Tate Britain: Edward Burne-Jones

On now until February – the UK’s largest Edward Burne-Jones retrospective to be held in a generation…

‘The Death of Medusa’ by Edward Burne-Jones, c. 1875-90.

Largest UK Retrospective

Tate Britain presents the largest Edward Burne-Jones retrospective to be held in the UK for a generation. Renowned for otherworldly depictions of beauty inspired by myth, legend and the Bible, Edward Burne-Jones (1833–98) was a pioneer of the symbolist movement and the only Pre-Raphaelite to achieve world-wide recognition in his lifetime. This ambitious and wide-ranging exhibition brings together over 150 works in different media including painting, stained glass and tapestry, reasserting him as one of the most influential British artists of the 19th century.

Four-Decade Career

Edward Burne-Jones charts his rise from an outsider of British art to one of the great artists of the European fin de siècle. Burne-Jones rejected Victorian industrial ideals, offering an enchanted parallel universe inhabited by beautiful and melancholy beings. The exhibition brings together all the major works from across his four-decade career, depicting Arthurian knights, Classical heroes and Biblical angels. Spectacular large-scale paintings like ‘Love Among the Ruins’ (1870-73) and The Wheel of Fortune’ (1883) will show his international impact, including at the 1889 Exposition Universelle when he emerged on the world stage as the leading light of symbolist art. Two rooms dedicated to the artist’s most famous narrative cycles are shown together for the first time. These huge canvases are among his finest and best-loved works, telling the action-packed story of Perseus and the dreamlike fairy tale of Sleeping Beauty.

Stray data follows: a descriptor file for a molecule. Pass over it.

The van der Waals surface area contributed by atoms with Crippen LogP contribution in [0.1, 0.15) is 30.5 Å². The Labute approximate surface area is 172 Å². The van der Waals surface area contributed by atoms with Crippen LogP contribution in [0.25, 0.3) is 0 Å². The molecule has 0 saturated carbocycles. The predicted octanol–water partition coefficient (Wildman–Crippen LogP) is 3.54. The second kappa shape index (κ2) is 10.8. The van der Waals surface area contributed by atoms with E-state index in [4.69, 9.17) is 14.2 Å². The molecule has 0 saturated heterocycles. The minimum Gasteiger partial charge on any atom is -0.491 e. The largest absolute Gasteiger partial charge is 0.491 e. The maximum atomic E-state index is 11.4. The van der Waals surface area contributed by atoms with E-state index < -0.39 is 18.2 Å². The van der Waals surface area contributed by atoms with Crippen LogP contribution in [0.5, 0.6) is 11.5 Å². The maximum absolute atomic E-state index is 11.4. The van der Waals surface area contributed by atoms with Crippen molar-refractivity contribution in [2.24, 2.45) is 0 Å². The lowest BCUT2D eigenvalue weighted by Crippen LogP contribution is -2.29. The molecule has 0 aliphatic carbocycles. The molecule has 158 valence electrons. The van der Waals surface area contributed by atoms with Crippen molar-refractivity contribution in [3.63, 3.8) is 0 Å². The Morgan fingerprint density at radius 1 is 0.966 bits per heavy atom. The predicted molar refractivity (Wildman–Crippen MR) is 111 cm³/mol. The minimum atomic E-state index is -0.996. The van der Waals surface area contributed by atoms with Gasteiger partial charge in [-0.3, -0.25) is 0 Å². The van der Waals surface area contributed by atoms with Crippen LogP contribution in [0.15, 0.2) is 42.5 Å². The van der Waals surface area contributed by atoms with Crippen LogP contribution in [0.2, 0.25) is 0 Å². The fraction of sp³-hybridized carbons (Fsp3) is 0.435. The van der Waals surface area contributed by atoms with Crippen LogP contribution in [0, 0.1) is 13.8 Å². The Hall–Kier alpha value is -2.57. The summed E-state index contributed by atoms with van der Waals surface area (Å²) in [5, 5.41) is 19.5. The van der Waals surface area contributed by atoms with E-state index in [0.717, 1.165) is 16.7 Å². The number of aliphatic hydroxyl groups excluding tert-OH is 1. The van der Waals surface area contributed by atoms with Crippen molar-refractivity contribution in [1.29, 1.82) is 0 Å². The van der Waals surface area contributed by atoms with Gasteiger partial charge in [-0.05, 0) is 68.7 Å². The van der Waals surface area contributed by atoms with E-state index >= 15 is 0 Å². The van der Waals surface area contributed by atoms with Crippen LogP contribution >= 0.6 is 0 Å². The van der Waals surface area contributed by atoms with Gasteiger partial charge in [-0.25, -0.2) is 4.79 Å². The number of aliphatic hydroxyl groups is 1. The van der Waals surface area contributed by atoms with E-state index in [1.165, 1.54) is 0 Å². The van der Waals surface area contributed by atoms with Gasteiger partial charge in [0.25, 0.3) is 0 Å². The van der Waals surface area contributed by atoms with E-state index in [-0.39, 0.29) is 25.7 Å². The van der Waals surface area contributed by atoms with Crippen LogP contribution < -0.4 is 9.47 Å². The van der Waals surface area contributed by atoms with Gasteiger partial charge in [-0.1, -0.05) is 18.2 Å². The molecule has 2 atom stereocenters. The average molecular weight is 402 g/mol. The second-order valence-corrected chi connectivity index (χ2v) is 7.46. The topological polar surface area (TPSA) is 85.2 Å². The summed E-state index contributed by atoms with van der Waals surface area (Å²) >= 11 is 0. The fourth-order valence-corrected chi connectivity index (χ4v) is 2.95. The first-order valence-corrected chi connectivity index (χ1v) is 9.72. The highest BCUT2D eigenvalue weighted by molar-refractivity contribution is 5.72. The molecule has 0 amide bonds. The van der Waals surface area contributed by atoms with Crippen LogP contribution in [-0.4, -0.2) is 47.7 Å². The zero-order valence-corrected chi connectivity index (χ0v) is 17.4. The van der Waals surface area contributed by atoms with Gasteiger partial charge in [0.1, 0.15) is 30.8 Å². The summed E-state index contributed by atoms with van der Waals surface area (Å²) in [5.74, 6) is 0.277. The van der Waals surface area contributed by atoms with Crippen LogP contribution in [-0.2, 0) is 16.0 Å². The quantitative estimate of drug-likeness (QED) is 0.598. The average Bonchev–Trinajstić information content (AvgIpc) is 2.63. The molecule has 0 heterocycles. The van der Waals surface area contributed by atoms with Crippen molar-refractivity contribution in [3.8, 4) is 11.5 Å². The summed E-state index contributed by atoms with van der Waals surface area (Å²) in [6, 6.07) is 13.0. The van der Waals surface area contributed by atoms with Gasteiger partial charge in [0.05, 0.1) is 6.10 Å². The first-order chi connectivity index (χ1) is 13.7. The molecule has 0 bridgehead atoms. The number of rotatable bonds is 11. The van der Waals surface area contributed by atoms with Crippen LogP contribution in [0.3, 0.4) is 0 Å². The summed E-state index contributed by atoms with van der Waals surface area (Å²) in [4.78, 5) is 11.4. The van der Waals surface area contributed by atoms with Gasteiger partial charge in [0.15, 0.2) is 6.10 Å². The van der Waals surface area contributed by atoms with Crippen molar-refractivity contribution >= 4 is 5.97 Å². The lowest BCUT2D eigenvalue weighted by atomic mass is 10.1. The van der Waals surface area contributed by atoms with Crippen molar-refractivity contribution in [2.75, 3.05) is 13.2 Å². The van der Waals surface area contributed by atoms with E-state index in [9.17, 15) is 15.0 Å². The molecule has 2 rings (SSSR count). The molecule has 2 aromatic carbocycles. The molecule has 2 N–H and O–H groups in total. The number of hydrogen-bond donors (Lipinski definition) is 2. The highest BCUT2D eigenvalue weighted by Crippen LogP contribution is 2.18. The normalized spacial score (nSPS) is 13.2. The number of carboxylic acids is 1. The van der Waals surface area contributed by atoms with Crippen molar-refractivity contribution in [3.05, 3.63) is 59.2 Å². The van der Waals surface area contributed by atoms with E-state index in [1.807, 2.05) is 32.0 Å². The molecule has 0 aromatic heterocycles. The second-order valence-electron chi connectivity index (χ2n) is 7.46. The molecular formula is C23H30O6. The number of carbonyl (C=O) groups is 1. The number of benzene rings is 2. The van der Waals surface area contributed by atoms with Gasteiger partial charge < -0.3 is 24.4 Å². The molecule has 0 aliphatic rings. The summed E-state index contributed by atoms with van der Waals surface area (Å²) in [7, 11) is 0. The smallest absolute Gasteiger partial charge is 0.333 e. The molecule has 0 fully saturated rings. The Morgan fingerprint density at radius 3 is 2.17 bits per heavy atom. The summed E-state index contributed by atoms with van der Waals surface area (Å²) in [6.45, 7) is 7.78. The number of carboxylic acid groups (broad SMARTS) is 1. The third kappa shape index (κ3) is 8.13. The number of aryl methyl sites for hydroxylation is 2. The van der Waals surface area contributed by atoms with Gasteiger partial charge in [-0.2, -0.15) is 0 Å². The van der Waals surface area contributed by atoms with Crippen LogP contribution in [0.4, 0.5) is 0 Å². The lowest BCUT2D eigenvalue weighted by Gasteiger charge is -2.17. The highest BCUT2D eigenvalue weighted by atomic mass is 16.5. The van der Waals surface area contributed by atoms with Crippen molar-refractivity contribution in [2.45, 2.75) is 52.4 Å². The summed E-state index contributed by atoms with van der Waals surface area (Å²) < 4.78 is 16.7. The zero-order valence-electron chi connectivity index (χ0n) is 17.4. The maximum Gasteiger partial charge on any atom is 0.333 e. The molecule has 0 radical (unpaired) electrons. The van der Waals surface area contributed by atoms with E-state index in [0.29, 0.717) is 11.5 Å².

‘Perseus and the Nereids’ by Edward Burne-Jones, c. 1875-90.

Idiosyncratic Approach

Burne-Jones’s lack of formal training in fine art allowed him to develop a distinct and highly idiosyncratic approach to painting that bridged the fine and decorative arts. The exhibition opens with a focus on his early career, highlighting his work as a church decorator. Striking examples of stained glass such as The Good Shepherd’ (1857-61) are presented alongside The Adoration of the Magi’ (1861), a large-scale altarpiece created for the church of St Paul’s in Brighton. Considered one of the greatest draughtsmen of the 19th century, Burne-Jones’s remarkable drawings such as Desiderium’ (1873) are also showcased to demonstrate his sensitive and personal response to Renaissance Old Masters.

Family and Friends

Familiar faces populate Burne-Jones’s otherwise imaginary worlds, drawn from the artist’s intimate circle of family and friends. Several of these figures feature in a section of the exhibition highlighting Burne-Jones’s unique approach to portraiture. His paintings of Amy Gaskell (1893) and Lady Windsor (1893-95) stand in contrast to the fashionable society portraits of the day, presenting idealised likenesses with stark minimal compositions and a restrained colour palette.

Edward Burne-Jones seated behind his friend, William Morris (1874, by Frederik Hollyer).

Decorative Arts

Tate Britain also explores the key role of the decorative arts in Burne-Jones’s career, including his long working relationship with William Morris. Both men were committed to social reform and intended their collaborative work to reach a broad audience through beauty of design and execution. The dazzling Graham Piano’ (1879-80) is displayed alongside embroideries, illustrated books and spectacular large-scale tapestries like ‘The Arming’ and ‘Departure of the Knights of the Round Table’ on the ‘Quest for the Holy Grail’ (1890-1894) and ‘Adoration of the Magi’ (1894).

Details:-

Tate Britain, Millbank, London SW1P 4RG.
24 October 2018 – 24 February 2019, Monday to Sunday 10.00–18.00.

Supported by Tate Patrons and Tate Members

Edward Burne-Jones is curated by Alison Smith, Chief Curator, National Portrait Gallery and Tim Batchelor, Assistant Curator, Tate Britain. The exhibition is accompanied by a catalogue from Tate Publishing and a programme of talks and events in the gallery.

 

 

[Credits:  ‘The Baleful Head’ by Edward Burne-Jones c. 1886-7 (Tate); Tate Britain Press Office]

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